The ongoing 87th Legislative Session has already proven to be unique when compared to previous cycles. Adding to this oddity was the announcement that Gov. Greg Abbott will give his biennial State of the State address in front of television cameras, opposed to in front of a joint session of the Legislature, as is tradition.
Much can be speculated as to the reasons for this, but this will undoubtedly be the first time many Texans have seen the governor speak in a lengthy capacity, opposed to the short clips they are likely accustomed to. The governor’s address will be broadcast live on Monday, February 1, at 7:00 p.m. on most major television markets in and around the state.
Unquestionably, there are a few motivations for this decision. In a seemingly shrewd political move, this could help garner public support, which in turn will apply more pressure on lawmakers to do the governor’s bidding. This event will also likely serve as a decent backdrop for any future gubernatorial campaign efforts, as well as any other potential political aspirations one might have in the foreseeable future.
One might go as far as to imagine this address may be given in front of a desk or podium with flags in the background, adding emphasis to the desire to lead on the issues.
There is no requirement that lawmakers listen to the governor and turn his priorities into legislation, however. In the event they do, those bills would be given a special status. There is a 60-day moratorium on passing bills at the beginning of the session. These emergency items, however, are exempt from that requirement and can be front-loaded in the legislative process.
Historically, the governor has listed off a litany of items over his tenure to mixed legislative outcomes, such as border security, pre-kindergarten programs, ethics reform, school finance, and property tax relief.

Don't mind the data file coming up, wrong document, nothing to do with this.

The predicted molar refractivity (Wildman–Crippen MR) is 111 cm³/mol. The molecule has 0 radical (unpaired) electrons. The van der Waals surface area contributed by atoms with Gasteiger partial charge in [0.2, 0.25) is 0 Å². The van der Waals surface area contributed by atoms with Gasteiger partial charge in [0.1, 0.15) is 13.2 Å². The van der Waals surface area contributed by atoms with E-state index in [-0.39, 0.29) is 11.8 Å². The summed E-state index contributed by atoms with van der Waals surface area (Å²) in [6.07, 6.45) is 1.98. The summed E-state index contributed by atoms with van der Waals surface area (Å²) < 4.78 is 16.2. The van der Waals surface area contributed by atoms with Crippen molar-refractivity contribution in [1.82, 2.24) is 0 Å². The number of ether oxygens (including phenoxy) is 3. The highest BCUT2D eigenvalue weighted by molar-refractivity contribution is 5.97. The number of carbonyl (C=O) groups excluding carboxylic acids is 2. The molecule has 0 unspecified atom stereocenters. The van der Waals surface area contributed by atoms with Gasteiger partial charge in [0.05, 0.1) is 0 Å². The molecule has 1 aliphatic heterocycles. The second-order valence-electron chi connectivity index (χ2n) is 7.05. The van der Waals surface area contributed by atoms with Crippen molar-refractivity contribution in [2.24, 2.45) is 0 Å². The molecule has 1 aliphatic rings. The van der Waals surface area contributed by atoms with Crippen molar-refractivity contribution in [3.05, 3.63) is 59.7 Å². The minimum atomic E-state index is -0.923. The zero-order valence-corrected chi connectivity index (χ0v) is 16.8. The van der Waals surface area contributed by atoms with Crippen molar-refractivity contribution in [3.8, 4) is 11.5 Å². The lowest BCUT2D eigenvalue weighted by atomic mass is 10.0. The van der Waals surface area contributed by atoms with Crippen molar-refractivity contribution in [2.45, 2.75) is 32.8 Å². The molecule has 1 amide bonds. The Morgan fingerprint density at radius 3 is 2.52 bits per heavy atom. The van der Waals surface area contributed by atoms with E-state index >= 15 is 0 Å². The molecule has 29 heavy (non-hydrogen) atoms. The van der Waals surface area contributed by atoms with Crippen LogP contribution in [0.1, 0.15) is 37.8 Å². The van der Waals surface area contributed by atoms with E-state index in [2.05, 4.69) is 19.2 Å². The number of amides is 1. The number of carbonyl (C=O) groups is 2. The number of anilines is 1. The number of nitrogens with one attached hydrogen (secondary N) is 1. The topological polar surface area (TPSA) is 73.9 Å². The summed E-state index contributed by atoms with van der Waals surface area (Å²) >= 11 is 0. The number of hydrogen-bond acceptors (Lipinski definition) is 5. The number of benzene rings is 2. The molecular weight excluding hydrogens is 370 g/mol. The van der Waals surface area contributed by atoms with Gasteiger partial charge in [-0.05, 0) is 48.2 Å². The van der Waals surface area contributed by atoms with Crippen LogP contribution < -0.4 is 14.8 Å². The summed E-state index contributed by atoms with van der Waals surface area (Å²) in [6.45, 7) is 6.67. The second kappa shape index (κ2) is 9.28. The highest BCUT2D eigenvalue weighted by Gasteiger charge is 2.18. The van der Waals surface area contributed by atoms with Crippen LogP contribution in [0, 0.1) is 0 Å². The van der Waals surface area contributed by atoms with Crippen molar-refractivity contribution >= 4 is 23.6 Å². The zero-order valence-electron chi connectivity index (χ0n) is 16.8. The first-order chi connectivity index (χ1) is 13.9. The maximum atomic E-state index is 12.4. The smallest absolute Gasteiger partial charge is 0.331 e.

The overarching question is: What will he prioritize this time? This session convenes with the backdrop of a pandemic and leads into a re-election campaign for the governor himself. It is likely his address will attempt to thread the proverbial needle by setting expectations somewhat low to curtail any potential messaging centered around encouraging lawmakers to meet any longer than deemed necessary due to COVID concerns, while also simultaneously trying to address “key” issues facing the state to help bolster his election efforts.
It is not as if there isn’t already a template available for him to use.
His political party, the Republican Party of Texas, produces a lengthy document full of policy positions, as well as a specific listing of legislative priorities as the result of their convention process. On top of that, conservative organizations banded together to create their own legislative agenda—dubbed the Lone Star Agenda—to address priorities, many of which have plagued the state for years.
Will Abbott address any of those, as the GOP maintains control over all statewide elected positions and both chambers of the Legislature?
There has already been a small amount of insight into a few priorities. Recently, Abbott has held press conferences to discuss issues like funding protections for law enforcement around the state and potential actions against municipalities that “deprioritize” public safety. He has discussed liability protections for businesses concerning COVID-19 and has specifically talked about extending the “alcohol-to-go” regulatory suspensions that were enforced last summer by executive order.
When compared to previous legislative session cycles, however, there has been little messaging around much else, fueling speculation that statewide leaders may just want to pass a budget, address redistricting, and go home.
One thing is certain: Elected state leaders have been less explicit about their priorities this session, and as a result, lawmakers have largely been hesitant to come out publicly in any big way, in the fear of being contrary to the priorities of the governor, lieutenant governor, and speaker of the House, as evidenced by the number of bills filed this session being significantly lower than usual.
As he announces his emergency priorities on Monday evening, Abbott will have the opportunity to provide more clarity to lawmakers and citizens alike.